Clinical Trials: Part 2. Identifying and Participating in Clinical Research Studies

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At some point in our lives, all of us could find ourselves or friends and colleagues faced with a disease or medical condition for which existing, fully approved drug treatments are not effective. We may have difficulty lowering blood pressure, controlling diabetes, attaining healthy cholesterol levels, combatting arthritis pain, or sending cancer into remission. Perhaps you or a loved one has been diagnosed with a rare disease with few, if any, therapies available on the market. A clinical trial may be your only option.

Making a decision about whether or not to enroll in a clinical trial is not necessarily an easy one. Too frequently, we are bombarded with news reports about study results that have been falsified by investigators affiliated with universities, hospitals, or pharmaceutical companies. Or, we may read about the withholding of significant side effect data that could have influenced a decision to participate in a clinical trial. When we hear about data that has been kept secret or manipulated to misrepresent trial results, we have to wonder if profit motives are sometimes more important than patient safety to those conducting and reporting on these studies.

So, what factors should we consider when determining whether or not to enroll in a clinical trial? Following up on my last column ("Clinical Trials Part 1. How Prescription Drugs Are Developed, Tested, and Approved," September 2012, pp. 42-46)), I now plan to identify ethical and safety issues one should take into account before seeking out a clinical trial and to provide resources for locating treatment trials focusing on specific diseases.

Types of Clinical Trials

Clinical trials are conducted for a number of reasons. We know that regulatory agencies, such as the U.S. Food & Drug Administration (FDA), require every new drug to undergo clinical study in order to be tested for safety and effectiveness. However, clinical trials may also be initiated to examine combinations of marketed drugs; to explore new ways to use or compare approved treatments; to evaluate therapies in different populations, such as children; to explore prevention options, such as vitamins, vaccines, or lifestyle changes; to investigate diagnostic and/or screening tools; and to improve the quality of life and comfort of those with serious chronic conditions.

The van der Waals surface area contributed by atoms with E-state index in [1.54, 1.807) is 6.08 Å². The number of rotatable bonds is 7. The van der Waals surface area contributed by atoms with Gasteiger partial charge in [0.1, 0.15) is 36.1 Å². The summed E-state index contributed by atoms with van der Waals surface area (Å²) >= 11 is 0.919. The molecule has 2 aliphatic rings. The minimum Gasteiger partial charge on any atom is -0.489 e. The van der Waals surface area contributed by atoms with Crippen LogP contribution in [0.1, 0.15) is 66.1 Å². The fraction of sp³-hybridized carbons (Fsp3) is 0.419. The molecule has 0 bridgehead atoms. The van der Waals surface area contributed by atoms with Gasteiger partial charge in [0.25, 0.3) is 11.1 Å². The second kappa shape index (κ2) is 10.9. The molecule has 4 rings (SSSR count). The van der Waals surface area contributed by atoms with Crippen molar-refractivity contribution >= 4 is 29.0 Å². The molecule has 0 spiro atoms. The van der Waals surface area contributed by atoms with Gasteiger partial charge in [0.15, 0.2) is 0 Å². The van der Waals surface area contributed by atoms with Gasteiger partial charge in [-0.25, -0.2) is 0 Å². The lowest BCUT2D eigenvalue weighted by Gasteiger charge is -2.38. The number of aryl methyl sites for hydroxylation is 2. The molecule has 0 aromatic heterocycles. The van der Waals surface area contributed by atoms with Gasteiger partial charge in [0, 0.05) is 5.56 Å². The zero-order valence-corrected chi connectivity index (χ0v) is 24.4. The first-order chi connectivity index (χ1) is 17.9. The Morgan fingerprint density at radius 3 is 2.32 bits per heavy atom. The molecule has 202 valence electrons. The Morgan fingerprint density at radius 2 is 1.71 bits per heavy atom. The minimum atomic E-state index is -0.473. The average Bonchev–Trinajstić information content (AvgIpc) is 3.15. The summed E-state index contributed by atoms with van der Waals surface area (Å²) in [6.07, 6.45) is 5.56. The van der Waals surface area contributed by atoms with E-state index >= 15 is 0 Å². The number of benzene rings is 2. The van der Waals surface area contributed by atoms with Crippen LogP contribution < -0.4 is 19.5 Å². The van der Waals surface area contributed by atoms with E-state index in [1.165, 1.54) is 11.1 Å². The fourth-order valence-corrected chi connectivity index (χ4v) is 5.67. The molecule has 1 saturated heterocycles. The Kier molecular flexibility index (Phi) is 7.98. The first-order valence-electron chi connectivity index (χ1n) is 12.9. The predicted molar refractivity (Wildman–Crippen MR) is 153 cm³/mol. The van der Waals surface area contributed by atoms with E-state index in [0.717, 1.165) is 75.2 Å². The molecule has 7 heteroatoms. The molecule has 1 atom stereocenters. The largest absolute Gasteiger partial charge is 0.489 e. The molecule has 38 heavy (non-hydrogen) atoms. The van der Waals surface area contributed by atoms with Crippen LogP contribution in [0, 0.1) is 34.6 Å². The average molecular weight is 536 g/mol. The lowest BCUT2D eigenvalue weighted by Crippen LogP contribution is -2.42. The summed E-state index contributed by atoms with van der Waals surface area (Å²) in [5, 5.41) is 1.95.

Each sponsor of a clinical trial must develop a plan, called a protocol, which is approved by the FDA or the corresponding regulatory body in countries outside the U.S. The protocol describes what types of patients may enter the study. For example, age or gender restrictions and any other inclusion/exclusion criteria are written into the protocol, as well as descriptions of tests and procedures to be undertaken and scheduled, drugs and dosages to be studied, length of study, and outcomes to be measured.

Clinical trial sponsors must also disclose the risks and potential benefits of participating in a study. Trial participants must sign an informed consent document acknowledging they understand the risks and benefits of the trial. However, "signing the document and providing consent is not a contract. Participants may withdraw from a study at any time, even if the study is not over" ("Learn About Clinical Trials," ClinicalTrials.gov [http://clinicaltrials.gov/ct2/about-studies/learn#HowAreParticipants]). In other words, participating in a clinical trial is voluntary and one can leave a study at any time.

Ensuring Participant Safety

Each January, the Tufts Center for the Study of Drug Development (Tufts CSDD) publishes the "Tufts CSDD Outlook," highlighting the Center's "view on near-term pharmaceutical and biopharmaceutical drug development trends." The most recent 2012 "Outlook" is available at no cost at the following URL: http://csdd.tufts.edu/files/uploads/outlook-2012.pdf.

Although Tufts' latest report noted that clinical trial sponsors are conducting about 60% of their studies outside North America and Europe to lower costs, "that trend may be reversing, as coordinating trials in dozens of countries --and working with many regulatory authorities--imposes complexity and costs. …